Penetration Test: Infant Abduction System

March 5, 2017
Vulnerability

One hospital asked, "Are our babies safe?"

Do you test your security systems?

At one point in my career, an inner city hospital asked the question, “how safe are the babies in the nursery?” They had recently built a new pediatric and birthing center and implemented an infant abduction system within the nursery.  

The design of this security program was to prevent a kidnapping of one of the babies.  The system had a bracelet which was placed on the leg or arm of the newborn baby.  The system would lock the department doors through a magnetic lock in the event the bracelet:

  • Broke the circuit or was cut off
  • Lost signal to the primary receptor
  • Or if the bracelet crossed a specific boundary point

The scenario was a baby will be in a patient room.  The staff was given the date the test would be administered.  The assailant was an education female, with no security background or training.  She was not given any special privileges to the facility or added information.  Her goal was to kidnap the doll from the nursery and get out of the building and off campus.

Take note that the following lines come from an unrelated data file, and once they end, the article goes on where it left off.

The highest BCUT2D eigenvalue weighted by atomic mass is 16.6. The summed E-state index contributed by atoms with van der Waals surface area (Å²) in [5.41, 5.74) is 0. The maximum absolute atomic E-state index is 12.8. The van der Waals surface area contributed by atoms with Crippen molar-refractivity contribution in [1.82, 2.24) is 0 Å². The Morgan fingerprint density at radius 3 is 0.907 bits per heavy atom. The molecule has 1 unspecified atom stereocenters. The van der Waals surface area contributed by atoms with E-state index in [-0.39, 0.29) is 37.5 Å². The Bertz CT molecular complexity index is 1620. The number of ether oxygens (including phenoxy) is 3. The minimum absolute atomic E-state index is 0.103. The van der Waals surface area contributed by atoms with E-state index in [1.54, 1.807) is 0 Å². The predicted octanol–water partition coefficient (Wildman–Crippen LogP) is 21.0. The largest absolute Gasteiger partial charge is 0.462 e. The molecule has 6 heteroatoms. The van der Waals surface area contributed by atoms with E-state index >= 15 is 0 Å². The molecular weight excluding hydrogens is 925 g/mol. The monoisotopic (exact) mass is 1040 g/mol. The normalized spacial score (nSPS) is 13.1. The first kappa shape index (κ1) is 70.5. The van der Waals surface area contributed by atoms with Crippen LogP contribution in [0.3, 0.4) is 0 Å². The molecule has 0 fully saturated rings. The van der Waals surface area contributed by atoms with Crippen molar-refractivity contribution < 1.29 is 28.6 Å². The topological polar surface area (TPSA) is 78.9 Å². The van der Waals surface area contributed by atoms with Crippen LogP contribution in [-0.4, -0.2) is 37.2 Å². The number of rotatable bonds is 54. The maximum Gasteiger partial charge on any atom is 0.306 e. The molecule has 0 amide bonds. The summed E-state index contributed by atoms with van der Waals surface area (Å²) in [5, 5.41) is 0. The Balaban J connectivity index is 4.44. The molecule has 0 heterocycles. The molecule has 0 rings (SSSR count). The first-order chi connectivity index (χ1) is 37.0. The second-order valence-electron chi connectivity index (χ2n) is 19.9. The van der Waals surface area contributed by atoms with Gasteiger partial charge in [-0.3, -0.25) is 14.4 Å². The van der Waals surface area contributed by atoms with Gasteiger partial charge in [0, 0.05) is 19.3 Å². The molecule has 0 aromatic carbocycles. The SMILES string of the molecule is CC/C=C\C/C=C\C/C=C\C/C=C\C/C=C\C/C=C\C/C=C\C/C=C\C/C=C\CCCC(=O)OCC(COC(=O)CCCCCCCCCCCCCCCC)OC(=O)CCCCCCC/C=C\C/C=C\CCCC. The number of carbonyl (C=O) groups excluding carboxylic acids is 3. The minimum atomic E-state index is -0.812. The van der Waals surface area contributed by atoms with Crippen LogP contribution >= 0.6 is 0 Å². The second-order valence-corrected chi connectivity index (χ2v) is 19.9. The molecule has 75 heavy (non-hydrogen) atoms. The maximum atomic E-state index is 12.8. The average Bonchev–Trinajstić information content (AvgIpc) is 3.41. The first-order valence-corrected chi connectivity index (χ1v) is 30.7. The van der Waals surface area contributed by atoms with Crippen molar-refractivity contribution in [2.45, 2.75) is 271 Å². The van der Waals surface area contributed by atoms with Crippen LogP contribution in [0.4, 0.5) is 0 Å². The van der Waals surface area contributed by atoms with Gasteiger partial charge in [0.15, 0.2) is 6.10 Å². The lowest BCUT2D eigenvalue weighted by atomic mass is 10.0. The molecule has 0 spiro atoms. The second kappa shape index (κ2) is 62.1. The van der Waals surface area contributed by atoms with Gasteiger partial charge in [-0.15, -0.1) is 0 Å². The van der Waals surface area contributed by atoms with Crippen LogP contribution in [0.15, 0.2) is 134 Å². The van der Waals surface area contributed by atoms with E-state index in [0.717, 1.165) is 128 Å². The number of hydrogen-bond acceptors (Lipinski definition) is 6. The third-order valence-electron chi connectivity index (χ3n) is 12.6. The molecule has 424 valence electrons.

baby and mom.jpeg

The assailant conducted surveillance of the hospital for two weeks.  She identified the exits, security systems, and her strategy.  

Due to the sensitive nature of this post, I will not directly divulge how she stole the baby doll from the nursery, but she did make it out of the building and into a car that drove off campus with the doll.  If you are a hospital administrator and would like to discuss this topic please contact me directly.

Daniel R. Young, MBA, MS

Daniel Young is the Founder and CEO at Circadian Risk Inc. He was a Regional Bioterrorism Coordinator, Security Account Manager, and has been a security and risk expert for over 10 years.  

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